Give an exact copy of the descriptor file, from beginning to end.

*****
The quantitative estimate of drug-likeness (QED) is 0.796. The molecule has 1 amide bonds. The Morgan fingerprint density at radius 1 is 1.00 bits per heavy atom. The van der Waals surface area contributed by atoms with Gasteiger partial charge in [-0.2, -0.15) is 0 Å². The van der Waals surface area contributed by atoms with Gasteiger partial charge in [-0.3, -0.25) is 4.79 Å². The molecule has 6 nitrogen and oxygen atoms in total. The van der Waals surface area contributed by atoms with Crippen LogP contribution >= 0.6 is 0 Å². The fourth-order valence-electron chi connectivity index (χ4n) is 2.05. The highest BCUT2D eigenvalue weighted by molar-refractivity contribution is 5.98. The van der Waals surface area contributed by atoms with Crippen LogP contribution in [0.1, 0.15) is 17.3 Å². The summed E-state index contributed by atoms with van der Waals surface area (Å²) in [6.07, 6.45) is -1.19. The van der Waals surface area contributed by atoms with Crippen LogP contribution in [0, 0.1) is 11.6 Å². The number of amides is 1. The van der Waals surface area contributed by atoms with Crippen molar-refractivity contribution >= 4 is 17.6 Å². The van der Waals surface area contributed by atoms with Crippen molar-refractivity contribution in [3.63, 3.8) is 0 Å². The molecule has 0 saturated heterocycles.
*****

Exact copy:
The quantitative estimate of drug-likeness (QED) is 0.796. The molecule has 1 amide bonds. The Morgan fingerprint density at radius 1 is 1.00 bits per heavy atom. The van der Waals surface area contributed by atoms with Gasteiger partial charge in [-0.2, -0.15) is 0 Å². The van der Waals surface area contributed by atoms with Gasteiger partial charge in [-0.3, -0.25) is 4.79 Å². The molecule has 6 nitrogen and oxygen atoms in total. The van der Waals surface area contributed by atoms with Crippen LogP contribution >= 0.6 is 0 Å². The fourth-order valence-electron chi connectivity index (χ4n) is 2.05. The highest BCUT2D eigenvalue weighted by molar-refractivity contribution is 5.98. The van der Waals surface area contributed by atoms with Crippen LogP contribution in [0.1, 0.15) is 17.3 Å². The summed E-state index contributed by atoms with van der Waals surface area (Å²) in [6.07, 6.45) is -1.19. The van der Waals surface area contributed by atoms with Crippen LogP contribution in [0, 0.1) is 11.6 Å². The number of amides is 1. The van der Waals surface area contributed by atoms with Crippen molar-refractivity contribution >= 4 is 17.6 Å². The van der Waals surface area contributed by atoms with Crippen molar-refractivity contribution in [3.63, 3.8) is 0 Å². The molecule has 0 saturated heterocycles.